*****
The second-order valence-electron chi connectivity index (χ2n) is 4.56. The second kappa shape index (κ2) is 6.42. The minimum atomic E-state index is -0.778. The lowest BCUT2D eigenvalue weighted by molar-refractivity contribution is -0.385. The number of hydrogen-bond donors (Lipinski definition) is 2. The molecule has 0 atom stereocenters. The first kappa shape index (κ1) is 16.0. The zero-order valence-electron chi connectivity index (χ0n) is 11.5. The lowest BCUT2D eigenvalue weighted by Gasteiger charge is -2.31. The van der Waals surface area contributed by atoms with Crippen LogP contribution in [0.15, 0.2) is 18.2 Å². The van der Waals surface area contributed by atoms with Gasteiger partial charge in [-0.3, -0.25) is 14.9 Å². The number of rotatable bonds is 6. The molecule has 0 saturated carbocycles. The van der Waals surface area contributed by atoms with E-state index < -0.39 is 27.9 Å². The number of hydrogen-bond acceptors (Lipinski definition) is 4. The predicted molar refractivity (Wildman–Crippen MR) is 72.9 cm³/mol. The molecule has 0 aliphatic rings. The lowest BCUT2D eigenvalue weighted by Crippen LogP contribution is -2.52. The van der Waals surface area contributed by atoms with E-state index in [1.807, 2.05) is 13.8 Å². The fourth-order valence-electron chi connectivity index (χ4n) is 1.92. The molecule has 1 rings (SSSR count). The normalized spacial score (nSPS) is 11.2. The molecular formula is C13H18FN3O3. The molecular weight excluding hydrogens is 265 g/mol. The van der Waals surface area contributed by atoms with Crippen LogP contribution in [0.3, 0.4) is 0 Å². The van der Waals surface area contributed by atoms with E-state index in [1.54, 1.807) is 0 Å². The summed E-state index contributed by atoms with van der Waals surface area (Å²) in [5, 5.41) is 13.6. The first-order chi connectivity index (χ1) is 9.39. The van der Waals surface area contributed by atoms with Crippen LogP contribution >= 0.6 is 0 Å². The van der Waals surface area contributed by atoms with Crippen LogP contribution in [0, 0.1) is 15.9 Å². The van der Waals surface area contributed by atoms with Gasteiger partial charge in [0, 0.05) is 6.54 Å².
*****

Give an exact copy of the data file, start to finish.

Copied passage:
The second-order valence-electron chi connectivity index (χ2n) is 4.56. The second kappa shape index (κ2) is 6.42. The minimum atomic E-state index is -0.778. The lowest BCUT2D eigenvalue weighted by molar-refractivity contribution is -0.385. The number of hydrogen-bond donors (Lipinski definition) is 2. The molecule has 0 atom stereocenters. The first kappa shape index (κ1) is 16.0. The zero-order valence-electron chi connectivity index (χ0n) is 11.5. The lowest BCUT2D eigenvalue weighted by Gasteiger charge is -2.31. The van der Waals surface area contributed by atoms with Crippen LogP contribution in [0.15, 0.2) is 18.2 Å². The van der Waals surface area contributed by atoms with Gasteiger partial charge in [-0.3, -0.25) is 14.9 Å². The number of rotatable bonds is 6. The molecule has 0 saturated carbocycles. The van der Waals surface area contributed by atoms with E-state index < -0.39 is 27.9 Å². The number of hydrogen-bond acceptors (Lipinski definition) is 4. The predicted molar refractivity (Wildman–Crippen MR) is 72.9 cm³/mol. The molecule has 0 aliphatic rings. The lowest BCUT2D eigenvalue weighted by Crippen LogP contribution is -2.52. The van der Waals surface area contributed by atoms with E-state index in [1.807, 2.05) is 13.8 Å². The fourth-order valence-electron chi connectivity index (χ4n) is 1.92. The molecule has 1 rings (SSSR count). The normalized spacial score (nSPS) is 11.2. The molecular formula is C13H18FN3O3. The molecular weight excluding hydrogens is 265 g/mol. The van der Waals surface area contributed by atoms with Crippen LogP contribution in [0.3, 0.4) is 0 Å². The van der Waals surface area contributed by atoms with E-state index in [1.54, 1.807) is 0 Å². The summed E-state index contributed by atoms with van der Waals surface area (Å²) in [5, 5.41) is 13.6. The first-order chi connectivity index (χ1) is 9.39. The van der Waals surface area contributed by atoms with Crippen LogP contribution >= 0.6 is 0 Å². The van der Waals surface area contributed by atoms with Crippen LogP contribution in [0, 0.1) is 15.9 Å². The van der Waals surface area contributed by atoms with Gasteiger partial charge in [0, 0.05) is 6.54 Å².